- I am gorgeous. Naturally. And so are you. When I 1st got to site I had a conversation with a guy in my community about cellulite and not wanting it. I don’t know how the conversation ended up there but I remember his response like it was yesterday. His face read confused, not that he didn’t understand my English. He was utterly confused by something that happens naturally would at all change a woman’s beauty. We do that about everything hair length, complexion, stretch marks. I personally agonize over my acne scars. I’m not saying let yourself go or be unhealthy. I’m just saying find the beauty in you and when others compliment you accept it as truth. One of my favorite words in Kiswahili is mrembo it means a beautiful girl and people yell it to get my attention in the streets. I see my flaws but they see my beauty.
- You don’t need a ton of money if you have good taste. I love clothes. That is not a secret. I love expensive things and sometimes I get sad when I see something I want that I can’t afford. It makes me feel like I haven’t “arrived” where I should be in life. In Kenya, and truthfully in America too some of my favorite items cost less than $5. If you have good taste don’t stress about the budget and don’t put yourself down for not being able to afford the labels. You can still kill the whole-entire-game on a budget.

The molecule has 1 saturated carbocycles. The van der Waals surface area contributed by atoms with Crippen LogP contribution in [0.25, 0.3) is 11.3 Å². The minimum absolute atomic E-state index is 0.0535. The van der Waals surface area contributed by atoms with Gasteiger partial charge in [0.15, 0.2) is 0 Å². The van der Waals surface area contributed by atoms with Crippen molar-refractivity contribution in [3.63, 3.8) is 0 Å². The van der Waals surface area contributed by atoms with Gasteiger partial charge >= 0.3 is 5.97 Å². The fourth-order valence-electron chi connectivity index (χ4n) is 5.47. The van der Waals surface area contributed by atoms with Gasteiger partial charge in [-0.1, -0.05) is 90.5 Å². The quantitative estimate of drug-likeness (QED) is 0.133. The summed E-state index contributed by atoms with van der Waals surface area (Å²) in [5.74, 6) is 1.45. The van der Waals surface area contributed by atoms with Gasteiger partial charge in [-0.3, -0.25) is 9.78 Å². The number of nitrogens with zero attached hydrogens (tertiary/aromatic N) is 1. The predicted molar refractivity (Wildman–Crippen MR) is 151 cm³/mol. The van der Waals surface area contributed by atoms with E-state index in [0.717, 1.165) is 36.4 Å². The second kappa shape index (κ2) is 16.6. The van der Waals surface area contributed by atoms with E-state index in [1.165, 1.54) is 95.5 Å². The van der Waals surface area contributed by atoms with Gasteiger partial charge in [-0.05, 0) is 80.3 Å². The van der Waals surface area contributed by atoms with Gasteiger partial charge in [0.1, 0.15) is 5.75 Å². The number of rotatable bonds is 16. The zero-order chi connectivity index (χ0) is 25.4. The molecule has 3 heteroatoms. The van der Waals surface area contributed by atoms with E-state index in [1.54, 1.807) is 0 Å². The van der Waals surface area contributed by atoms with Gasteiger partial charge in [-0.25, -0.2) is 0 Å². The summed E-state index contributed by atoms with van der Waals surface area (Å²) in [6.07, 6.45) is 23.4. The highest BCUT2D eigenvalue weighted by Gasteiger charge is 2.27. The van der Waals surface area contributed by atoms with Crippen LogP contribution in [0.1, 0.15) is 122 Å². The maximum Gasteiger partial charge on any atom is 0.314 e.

- Slow Down. Take time to relax, to walk, to make crafts. Your worth doesn’t come from the amount of things on your plate. Your worth doesn’t come from the amount of sleep you give up. If you can remove some responsibility and enjoy life your mind, body and soul will appreciate it.
- Do what you want to do. You have more choice in that than you think. Everything is a decision. We say yes and we say no. Stop saying yes to things that make you unhappy. Say yes to new opportunities and challeges even if they’re uncomfortable but if you know a particular thing really makes you miserable stop doing it.
- We aren’t mind readers. People hurt us. Disappoint us. Make us happy. Ruin our lives. Save our lives. No one will know if you don’t tell them. My initial thought was more on the hurtful things people do that we don’t communicate that fuels so much anger within us. No one will know how to change if you don’t communicate. Also, appreciate people when they are fantastic especially your core group that comes through time and time again.